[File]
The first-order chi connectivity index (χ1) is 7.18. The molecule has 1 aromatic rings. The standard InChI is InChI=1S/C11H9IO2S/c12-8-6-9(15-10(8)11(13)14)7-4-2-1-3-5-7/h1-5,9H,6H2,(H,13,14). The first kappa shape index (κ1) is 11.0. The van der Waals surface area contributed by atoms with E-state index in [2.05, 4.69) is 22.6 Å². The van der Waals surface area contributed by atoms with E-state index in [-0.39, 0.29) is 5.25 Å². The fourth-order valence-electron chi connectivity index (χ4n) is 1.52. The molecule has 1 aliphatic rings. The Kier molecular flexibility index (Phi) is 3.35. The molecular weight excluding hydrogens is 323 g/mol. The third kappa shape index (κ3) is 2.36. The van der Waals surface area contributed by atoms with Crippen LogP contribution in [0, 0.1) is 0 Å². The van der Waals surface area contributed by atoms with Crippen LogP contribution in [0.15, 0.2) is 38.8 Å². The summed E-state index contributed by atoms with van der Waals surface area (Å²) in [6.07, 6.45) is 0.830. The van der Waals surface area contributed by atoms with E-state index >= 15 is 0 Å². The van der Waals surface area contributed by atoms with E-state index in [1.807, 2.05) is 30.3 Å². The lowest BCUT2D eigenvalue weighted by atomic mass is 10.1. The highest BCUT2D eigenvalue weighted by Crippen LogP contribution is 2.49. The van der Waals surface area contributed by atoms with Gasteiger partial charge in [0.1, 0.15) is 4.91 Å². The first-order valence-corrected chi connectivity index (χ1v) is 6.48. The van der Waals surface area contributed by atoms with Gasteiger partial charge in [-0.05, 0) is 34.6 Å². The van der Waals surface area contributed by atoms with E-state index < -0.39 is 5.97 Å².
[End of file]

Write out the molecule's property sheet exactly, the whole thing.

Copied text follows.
The first-order chi connectivity index (χ1) is 7.18. The molecule has 1 aromatic rings. The standard InChI is InChI=1S/C11H9IO2S/c12-8-6-9(15-10(8)11(13)14)7-4-2-1-3-5-7/h1-5,9H,6H2,(H,13,14). The first kappa shape index (κ1) is 11.0. The van der Waals surface area contributed by atoms with E-state index in [2.05, 4.69) is 22.6 Å². The van der Waals surface area contributed by atoms with E-state index in [-0.39, 0.29) is 5.25 Å². The fourth-order valence-electron chi connectivity index (χ4n) is 1.52. The molecule has 1 aliphatic rings. The Kier molecular flexibility index (Phi) is 3.35. The molecular weight excluding hydrogens is 323 g/mol. The third kappa shape index (κ3) is 2.36. The van der Waals surface area contributed by atoms with Crippen LogP contribution in [0, 0.1) is 0 Å². The van der Waals surface area contributed by atoms with Crippen LogP contribution in [0.15, 0.2) is 38.8 Å². The summed E-state index contributed by atoms with van der Waals surface area (Å²) in [6.07, 6.45) is 0.830. The van der Waals surface area contributed by atoms with E-state index >= 15 is 0 Å². The van der Waals surface area contributed by atoms with E-state index in [1.807, 2.05) is 30.3 Å². The lowest BCUT2D eigenvalue weighted by atomic mass is 10.1. The highest BCUT2D eigenvalue weighted by Crippen LogP contribution is 2.49. The van der Waals surface area contributed by atoms with Gasteiger partial charge in [0.1, 0.15) is 4.91 Å². The first-order valence-corrected chi connectivity index (χ1v) is 6.48. The van der Waals surface area contributed by atoms with Gasteiger partial charge in [-0.05, 0) is 34.6 Å². The van der Waals surface area contributed by atoms with E-state index < -0.39 is 5.97 Å².